The model next requires information on the work to be scheduled. This information includes quantities, due dates of production requirements, and the duration particular resources are required at each manufacturing step.
Advanced finite capacity planning and scheduling software then requires the scheduler to specify rules that determine which production requirements have first access to the resources. These rules can range from simple, such as earliest due date, to more complicated, such as groupings to reduce set up. Given the complexity of the scheduling problem, none of these rules will give good solutions under all circumstances. Therefore, the software should allow the scheduler to intervene at any point in the scheduling process and change or override the scheduling rules.
The software should have graphics and reports to help the scheduler analyze the schedule he or she just created. This output should show when each operation of a production requirement will start and finish and the production requirements that will complete after their due dates. It should also show time phased machine, labor and tooling utilization. Finally, it should show queues building up, and calculate lead times and queue times for both individual production requirements and product families.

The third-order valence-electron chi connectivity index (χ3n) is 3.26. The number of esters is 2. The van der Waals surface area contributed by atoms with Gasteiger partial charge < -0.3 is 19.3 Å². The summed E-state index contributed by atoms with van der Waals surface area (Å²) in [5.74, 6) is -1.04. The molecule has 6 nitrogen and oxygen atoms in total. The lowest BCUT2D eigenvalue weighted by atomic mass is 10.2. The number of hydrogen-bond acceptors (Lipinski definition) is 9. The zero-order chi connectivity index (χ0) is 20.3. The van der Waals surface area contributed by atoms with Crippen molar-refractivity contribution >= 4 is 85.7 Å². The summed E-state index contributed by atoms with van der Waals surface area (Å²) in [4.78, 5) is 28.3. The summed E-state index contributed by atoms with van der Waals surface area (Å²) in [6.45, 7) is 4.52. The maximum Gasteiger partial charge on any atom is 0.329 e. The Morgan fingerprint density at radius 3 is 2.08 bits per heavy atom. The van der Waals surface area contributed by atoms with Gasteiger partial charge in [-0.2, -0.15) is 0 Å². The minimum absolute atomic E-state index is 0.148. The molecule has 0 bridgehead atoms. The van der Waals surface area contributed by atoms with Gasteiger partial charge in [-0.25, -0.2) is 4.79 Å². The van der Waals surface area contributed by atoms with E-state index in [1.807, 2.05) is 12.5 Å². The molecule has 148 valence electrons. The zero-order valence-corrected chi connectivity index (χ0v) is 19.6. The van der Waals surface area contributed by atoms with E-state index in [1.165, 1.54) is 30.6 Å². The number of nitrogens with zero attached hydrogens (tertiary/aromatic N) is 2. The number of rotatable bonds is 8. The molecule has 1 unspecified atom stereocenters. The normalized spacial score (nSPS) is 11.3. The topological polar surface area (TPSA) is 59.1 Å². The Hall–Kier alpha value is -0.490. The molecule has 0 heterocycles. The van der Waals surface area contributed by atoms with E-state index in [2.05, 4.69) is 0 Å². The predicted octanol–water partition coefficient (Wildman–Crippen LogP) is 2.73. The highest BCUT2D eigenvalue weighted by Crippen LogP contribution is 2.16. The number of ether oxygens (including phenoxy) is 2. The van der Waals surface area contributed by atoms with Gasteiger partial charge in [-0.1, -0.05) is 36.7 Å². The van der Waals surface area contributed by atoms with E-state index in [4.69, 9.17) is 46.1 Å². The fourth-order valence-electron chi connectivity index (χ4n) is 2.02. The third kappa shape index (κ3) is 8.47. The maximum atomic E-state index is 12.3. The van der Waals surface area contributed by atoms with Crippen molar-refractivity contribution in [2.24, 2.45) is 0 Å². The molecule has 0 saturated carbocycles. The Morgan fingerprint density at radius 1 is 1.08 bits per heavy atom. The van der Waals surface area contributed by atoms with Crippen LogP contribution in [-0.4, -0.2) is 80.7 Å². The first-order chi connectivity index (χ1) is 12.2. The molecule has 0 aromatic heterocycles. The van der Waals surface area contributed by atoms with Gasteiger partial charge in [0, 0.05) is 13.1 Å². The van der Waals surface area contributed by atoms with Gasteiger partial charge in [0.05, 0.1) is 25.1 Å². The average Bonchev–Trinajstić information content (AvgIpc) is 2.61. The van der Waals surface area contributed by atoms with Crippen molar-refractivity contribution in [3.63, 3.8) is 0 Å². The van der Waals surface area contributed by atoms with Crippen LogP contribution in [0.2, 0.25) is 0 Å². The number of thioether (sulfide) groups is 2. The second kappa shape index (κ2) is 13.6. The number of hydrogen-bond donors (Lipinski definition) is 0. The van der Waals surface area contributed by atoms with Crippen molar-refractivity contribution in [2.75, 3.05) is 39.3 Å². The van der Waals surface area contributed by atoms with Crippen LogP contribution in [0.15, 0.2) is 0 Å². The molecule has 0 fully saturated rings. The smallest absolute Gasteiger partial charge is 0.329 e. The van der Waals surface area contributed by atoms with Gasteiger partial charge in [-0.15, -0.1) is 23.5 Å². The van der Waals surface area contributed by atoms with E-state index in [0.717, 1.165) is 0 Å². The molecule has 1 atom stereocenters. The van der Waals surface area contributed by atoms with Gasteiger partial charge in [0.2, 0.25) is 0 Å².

The scheduler should also be able to use the software for what-if analysis. The scheduler performs what-if analysis by changing either the model of the manufacturing facility or the scheduling rules, rerunning the effected portion of the schedule, and analyzing the results. The scheduler should be able to make changes at any point in the scheduling process, quickly see the effect, and be able to save multiple what-ifs for comparison purposes. What-if analysis can help with management decision making over the short, medium and long term. Examples of decisions finite capacity scheduling can help make are as follows.
Short Term – operational decisions such as:
- How should we determine individual lot sizes?
- How should we split lots?
- Should we use alternate routings?
- How should we work overtime?
- How should we compensate for machine, tooling or operator downtime?
- What delivery dates should be promised?TextText
Medium Term – policy decisions such as:
- What general lead times should we quote customers? ?
- What lead times should we use to drive our MRP system?
- Should we add staff?
- Should we out source production?
Long Term – strategic decisions such as: ?
- Can we justify the addition of new capital equipment?
- Do we have sufficient capacity to handle a new product introduction?
- How should production be allocated over multiple facilities?